(defun msg-via-notifier (title msg) (shell-command (format "/usr/local/bin/terminal-notifier -sender org.gnu.Emacs -title '%s' -message '%s'" title msg) ) )
(defun notify-jabber-message (from buf text proposed-alert) (msg-via-notifier from text))
(add-hook 'jabber-alert-message-hooks 'notify-jabber-message)

3. That's it!

You can also test the recently added msg-via-notifier function (after restarting Emacs) generating an example notification from Emacs:

(msg-via-notifier "Notification title" "Notification content")

Setup multiple scenarios for e2e testing on django with django-remote-scenario

When we are testing an application (blackbox), either manually or on an automated fashion, often have the need to create different sets of data, for the different scenarios of each feature we want to test (Checkout this link: That is where django-remote-scenario comes to the rescue!.

I wrote this tool, because I needed to do e2e testing for an Angular application with a Django backend. I needed to create different sets of data, so a third party application could retrieve each one of them, via REST services at will. The idea is simple, create a "scenario file" for each scenario you want to test,and django remote scenario will translate it into an URL that can be remotely call to load the data into the database, and be ready to be consume.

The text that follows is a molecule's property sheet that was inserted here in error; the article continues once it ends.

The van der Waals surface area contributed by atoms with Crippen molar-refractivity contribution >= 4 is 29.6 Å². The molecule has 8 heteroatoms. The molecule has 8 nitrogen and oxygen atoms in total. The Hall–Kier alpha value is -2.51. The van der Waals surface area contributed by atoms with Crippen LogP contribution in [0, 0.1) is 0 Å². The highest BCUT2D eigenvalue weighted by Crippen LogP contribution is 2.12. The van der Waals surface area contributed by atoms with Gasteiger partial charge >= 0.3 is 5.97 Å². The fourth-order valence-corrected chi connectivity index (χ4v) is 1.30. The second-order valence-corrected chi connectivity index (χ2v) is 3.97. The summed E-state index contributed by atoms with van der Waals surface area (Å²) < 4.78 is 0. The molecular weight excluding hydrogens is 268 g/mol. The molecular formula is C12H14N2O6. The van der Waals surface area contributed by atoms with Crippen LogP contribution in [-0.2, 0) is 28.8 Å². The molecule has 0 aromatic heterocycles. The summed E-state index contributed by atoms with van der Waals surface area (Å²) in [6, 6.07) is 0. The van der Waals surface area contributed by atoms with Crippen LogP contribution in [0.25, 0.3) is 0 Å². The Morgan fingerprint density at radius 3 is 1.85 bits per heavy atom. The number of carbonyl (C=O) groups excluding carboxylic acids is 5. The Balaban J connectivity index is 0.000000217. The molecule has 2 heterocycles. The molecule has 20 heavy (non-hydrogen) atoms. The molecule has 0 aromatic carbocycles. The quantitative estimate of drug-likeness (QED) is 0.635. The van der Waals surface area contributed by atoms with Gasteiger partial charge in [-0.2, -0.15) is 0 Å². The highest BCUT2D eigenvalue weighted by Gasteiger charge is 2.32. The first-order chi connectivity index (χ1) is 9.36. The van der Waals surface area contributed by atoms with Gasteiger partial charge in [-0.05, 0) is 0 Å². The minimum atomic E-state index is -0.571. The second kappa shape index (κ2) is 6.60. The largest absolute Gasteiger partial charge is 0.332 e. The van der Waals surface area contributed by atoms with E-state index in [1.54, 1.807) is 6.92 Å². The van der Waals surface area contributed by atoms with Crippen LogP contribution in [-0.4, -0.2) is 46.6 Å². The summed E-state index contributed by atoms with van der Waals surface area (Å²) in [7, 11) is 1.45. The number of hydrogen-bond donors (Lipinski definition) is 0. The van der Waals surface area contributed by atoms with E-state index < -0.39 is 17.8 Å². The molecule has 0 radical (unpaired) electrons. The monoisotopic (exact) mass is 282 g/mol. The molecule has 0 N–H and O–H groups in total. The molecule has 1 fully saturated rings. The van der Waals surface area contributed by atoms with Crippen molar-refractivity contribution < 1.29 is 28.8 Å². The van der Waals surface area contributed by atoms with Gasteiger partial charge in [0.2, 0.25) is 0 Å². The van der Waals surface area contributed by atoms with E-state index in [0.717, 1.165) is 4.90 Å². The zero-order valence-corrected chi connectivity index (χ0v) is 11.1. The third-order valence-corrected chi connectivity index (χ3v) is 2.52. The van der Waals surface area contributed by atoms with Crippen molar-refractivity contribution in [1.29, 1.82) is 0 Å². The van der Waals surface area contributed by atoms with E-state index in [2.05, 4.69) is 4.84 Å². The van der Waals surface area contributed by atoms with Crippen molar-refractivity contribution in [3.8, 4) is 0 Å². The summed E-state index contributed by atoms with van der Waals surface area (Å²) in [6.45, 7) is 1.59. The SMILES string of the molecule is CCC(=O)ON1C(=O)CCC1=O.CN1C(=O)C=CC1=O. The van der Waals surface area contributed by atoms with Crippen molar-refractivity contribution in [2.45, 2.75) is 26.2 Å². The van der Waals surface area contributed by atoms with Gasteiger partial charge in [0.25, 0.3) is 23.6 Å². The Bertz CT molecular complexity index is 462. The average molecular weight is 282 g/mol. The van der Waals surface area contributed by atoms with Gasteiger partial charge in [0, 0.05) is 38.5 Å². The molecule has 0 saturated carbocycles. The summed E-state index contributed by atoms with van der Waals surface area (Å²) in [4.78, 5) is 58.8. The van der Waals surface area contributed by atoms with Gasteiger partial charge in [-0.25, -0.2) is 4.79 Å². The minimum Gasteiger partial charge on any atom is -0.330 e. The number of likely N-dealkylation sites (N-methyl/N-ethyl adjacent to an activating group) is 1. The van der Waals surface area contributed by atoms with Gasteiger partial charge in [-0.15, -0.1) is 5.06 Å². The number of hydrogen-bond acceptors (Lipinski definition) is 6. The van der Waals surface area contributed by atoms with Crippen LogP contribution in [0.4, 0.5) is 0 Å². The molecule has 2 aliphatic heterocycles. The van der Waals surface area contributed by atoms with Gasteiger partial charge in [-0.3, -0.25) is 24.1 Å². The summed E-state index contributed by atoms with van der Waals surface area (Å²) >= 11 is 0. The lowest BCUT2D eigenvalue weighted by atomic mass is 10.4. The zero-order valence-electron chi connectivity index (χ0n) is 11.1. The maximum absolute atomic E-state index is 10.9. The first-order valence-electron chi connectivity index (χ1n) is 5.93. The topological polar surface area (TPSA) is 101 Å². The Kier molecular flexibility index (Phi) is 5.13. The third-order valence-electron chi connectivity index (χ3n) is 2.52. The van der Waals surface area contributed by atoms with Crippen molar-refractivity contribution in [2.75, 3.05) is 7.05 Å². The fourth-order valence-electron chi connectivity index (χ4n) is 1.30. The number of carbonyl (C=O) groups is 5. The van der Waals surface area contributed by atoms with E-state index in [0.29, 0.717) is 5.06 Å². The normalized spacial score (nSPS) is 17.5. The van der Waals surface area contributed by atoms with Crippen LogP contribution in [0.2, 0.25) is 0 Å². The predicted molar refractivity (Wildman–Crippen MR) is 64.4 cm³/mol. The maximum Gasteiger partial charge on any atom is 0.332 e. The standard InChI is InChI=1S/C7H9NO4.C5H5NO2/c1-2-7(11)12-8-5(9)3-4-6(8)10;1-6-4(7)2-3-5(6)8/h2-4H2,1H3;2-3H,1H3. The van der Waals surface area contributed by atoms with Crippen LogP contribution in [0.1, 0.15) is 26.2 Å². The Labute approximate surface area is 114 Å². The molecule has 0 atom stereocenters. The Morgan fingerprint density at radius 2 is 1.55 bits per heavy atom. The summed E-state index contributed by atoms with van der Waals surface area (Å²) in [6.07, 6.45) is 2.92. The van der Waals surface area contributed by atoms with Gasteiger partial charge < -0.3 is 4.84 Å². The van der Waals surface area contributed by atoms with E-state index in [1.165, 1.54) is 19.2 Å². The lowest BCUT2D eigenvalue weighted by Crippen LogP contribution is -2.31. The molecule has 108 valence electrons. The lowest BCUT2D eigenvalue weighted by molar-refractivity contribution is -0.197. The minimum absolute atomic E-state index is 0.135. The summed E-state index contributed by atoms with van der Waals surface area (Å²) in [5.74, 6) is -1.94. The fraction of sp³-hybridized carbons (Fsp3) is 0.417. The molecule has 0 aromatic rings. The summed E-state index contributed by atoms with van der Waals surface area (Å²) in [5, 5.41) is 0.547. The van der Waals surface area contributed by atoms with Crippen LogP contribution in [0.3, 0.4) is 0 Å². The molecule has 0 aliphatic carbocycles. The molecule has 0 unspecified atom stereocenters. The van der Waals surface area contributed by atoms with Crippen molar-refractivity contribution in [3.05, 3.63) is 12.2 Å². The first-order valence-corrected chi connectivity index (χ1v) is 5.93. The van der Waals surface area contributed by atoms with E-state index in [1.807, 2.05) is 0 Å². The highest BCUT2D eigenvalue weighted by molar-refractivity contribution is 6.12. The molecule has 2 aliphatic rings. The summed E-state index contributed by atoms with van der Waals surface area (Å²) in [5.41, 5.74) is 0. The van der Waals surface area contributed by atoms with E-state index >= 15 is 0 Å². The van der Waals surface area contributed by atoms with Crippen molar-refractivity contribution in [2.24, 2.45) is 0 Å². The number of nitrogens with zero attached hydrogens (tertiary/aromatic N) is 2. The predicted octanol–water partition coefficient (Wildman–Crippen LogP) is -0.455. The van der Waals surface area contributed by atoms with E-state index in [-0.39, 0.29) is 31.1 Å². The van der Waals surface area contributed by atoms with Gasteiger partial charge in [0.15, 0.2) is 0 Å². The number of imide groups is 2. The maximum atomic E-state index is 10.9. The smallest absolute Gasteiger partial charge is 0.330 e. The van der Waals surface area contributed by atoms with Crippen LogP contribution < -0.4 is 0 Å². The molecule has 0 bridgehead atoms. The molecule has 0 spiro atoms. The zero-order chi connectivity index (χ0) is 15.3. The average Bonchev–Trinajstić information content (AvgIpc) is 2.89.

Install django-remote-scenario::

pip install django-remote-scenario

Then add it to an exsiting django project::


You need add django_rs urls to your project url file like this::

urlpatterns = patterns('',
url(r'^drs/', include('django_rs.urls')),

To create custom scenarios, just create a directory inside your app named "scenarios" , then add as many files as scenarios you want to implement and create a file to import them. Inside each of those files, you need to implement a main() function setting up the models you want to create for the scenario, you could create them by hand or use something like django_dynamic_fixtures.

Note: Your scenario is not limited to creating new models, you may also mock specific parts of the enviroment as well

Once everything is ready, start the server this way, this will enable the dynamic call of scenarios::

python rune2eserver initial_data.json

Note: You need to pass a initial fixture file with the barebones of your data.

It is also possible to pass a specific settings file, for testing purposes, in case you want to do the tests using a different database for example::